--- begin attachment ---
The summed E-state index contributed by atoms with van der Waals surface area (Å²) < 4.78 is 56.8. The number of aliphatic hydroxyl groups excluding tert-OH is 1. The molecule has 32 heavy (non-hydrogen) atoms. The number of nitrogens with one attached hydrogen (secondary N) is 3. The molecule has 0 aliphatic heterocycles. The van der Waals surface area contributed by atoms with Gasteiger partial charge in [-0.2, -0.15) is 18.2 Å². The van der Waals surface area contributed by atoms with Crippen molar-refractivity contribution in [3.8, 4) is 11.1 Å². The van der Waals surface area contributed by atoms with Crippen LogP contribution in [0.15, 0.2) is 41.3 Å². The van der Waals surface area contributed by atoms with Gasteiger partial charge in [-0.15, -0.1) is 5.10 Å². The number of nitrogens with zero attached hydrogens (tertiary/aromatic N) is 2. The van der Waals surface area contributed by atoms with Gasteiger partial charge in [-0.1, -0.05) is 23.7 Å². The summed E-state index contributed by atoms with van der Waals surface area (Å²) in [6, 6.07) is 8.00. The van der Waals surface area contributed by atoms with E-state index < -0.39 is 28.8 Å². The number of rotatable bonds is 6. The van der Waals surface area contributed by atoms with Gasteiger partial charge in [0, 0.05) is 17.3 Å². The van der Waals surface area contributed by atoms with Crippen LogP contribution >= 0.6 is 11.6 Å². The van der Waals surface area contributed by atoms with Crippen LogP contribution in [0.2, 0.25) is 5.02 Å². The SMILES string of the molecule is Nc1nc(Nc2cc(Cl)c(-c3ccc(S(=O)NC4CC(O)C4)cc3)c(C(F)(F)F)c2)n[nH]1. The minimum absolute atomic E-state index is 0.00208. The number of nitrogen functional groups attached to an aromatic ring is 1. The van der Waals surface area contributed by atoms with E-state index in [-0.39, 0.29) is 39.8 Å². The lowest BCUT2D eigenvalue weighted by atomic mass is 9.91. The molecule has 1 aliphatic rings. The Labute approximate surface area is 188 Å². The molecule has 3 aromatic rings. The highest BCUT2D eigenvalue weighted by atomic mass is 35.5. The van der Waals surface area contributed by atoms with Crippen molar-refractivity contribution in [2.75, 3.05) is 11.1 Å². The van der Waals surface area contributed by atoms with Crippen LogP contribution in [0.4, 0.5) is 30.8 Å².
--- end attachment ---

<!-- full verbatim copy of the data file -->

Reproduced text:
The summed E-state index contributed by atoms with van der Waals surface area (Å²) < 4.78 is 56.8. The number of aliphatic hydroxyl groups excluding tert-OH is 1. The molecule has 32 heavy (non-hydrogen) atoms. The number of nitrogens with one attached hydrogen (secondary N) is 3. The molecule has 0 aliphatic heterocycles. The van der Waals surface area contributed by atoms with Gasteiger partial charge in [-0.2, -0.15) is 18.2 Å². The van der Waals surface area contributed by atoms with Crippen molar-refractivity contribution in [3.8, 4) is 11.1 Å². The van der Waals surface area contributed by atoms with Crippen LogP contribution in [0.15, 0.2) is 41.3 Å². The van der Waals surface area contributed by atoms with Gasteiger partial charge in [-0.15, -0.1) is 5.10 Å². The number of nitrogens with zero attached hydrogens (tertiary/aromatic N) is 2. The van der Waals surface area contributed by atoms with Gasteiger partial charge in [-0.1, -0.05) is 23.7 Å². The summed E-state index contributed by atoms with van der Waals surface area (Å²) in [6, 6.07) is 8.00. The van der Waals surface area contributed by atoms with E-state index < -0.39 is 28.8 Å². The number of rotatable bonds is 6. The van der Waals surface area contributed by atoms with Gasteiger partial charge in [0, 0.05) is 17.3 Å². The van der Waals surface area contributed by atoms with Crippen LogP contribution >= 0.6 is 11.6 Å². The van der Waals surface area contributed by atoms with Crippen LogP contribution in [0.2, 0.25) is 5.02 Å². The SMILES string of the molecule is Nc1nc(Nc2cc(Cl)c(-c3ccc(S(=O)NC4CC(O)C4)cc3)c(C(F)(F)F)c2)n[nH]1. The minimum absolute atomic E-state index is 0.00208. The number of nitrogen functional groups attached to an aromatic ring is 1. The van der Waals surface area contributed by atoms with E-state index in [-0.39, 0.29) is 39.8 Å². The lowest BCUT2D eigenvalue weighted by atomic mass is 9.91. The molecule has 1 aliphatic rings. The Labute approximate surface area is 188 Å². The molecule has 3 aromatic rings. The highest BCUT2D eigenvalue weighted by atomic mass is 35.5. The van der Waals surface area contributed by atoms with Crippen molar-refractivity contribution in [2.75, 3.05) is 11.1 Å². The van der Waals surface area contributed by atoms with Crippen LogP contribution in [0.4, 0.5) is 30.8 Å².